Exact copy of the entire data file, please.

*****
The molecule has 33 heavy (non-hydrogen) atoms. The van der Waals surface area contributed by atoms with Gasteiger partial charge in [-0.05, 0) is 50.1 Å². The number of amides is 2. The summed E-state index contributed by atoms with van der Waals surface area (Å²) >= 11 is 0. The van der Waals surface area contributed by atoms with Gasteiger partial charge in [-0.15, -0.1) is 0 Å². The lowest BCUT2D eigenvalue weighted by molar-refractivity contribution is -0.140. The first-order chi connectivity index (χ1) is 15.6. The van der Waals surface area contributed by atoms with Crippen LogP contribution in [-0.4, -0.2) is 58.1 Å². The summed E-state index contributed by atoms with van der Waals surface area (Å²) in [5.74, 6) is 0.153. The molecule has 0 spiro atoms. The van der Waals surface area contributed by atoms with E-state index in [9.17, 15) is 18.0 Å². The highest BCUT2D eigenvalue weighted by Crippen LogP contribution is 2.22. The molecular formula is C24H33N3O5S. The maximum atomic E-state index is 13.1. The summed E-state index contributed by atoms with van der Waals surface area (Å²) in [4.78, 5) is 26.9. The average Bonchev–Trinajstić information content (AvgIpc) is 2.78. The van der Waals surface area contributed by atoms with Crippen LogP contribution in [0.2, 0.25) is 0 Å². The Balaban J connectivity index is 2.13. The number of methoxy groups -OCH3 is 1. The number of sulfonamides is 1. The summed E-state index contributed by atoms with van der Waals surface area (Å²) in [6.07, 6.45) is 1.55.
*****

The molecule has 33 heavy (non-hydrogen) atoms. The van der Waals surface area contributed by atoms with Gasteiger partial charge in [-0.05, 0) is 50.1 Å². The number of amides is 2. The summed E-state index contributed by atoms with van der Waals surface area (Å²) >= 11 is 0. The van der Waals surface area contributed by atoms with Gasteiger partial charge in [-0.15, -0.1) is 0 Å². The lowest BCUT2D eigenvalue weighted by molar-refractivity contribution is -0.140. The first-order chi connectivity index (χ1) is 15.6. The van der Waals surface area contributed by atoms with Crippen LogP contribution in [-0.4, -0.2) is 58.1 Å². The summed E-state index contributed by atoms with van der Waals surface area (Å²) in [5.74, 6) is 0.153. The molecule has 0 spiro atoms. The van der Waals surface area contributed by atoms with E-state index in [9.17, 15) is 18.0 Å². The highest BCUT2D eigenvalue weighted by Crippen LogP contribution is 2.22. The molecular formula is C24H33N3O5S. The maximum atomic E-state index is 13.1. The summed E-state index contributed by atoms with van der Waals surface area (Å²) in [4.78, 5) is 26.9. The average Bonchev–Trinajstić information content (AvgIpc) is 2.78. The van der Waals surface area contributed by atoms with Crippen LogP contribution in [0.2, 0.25) is 0 Å². The Balaban J connectivity index is 2.13. The number of methoxy groups -OCH3 is 1. The number of sulfonamides is 1. The summed E-state index contributed by atoms with van der Waals surface area (Å²) in [6.07, 6.45) is 1.55.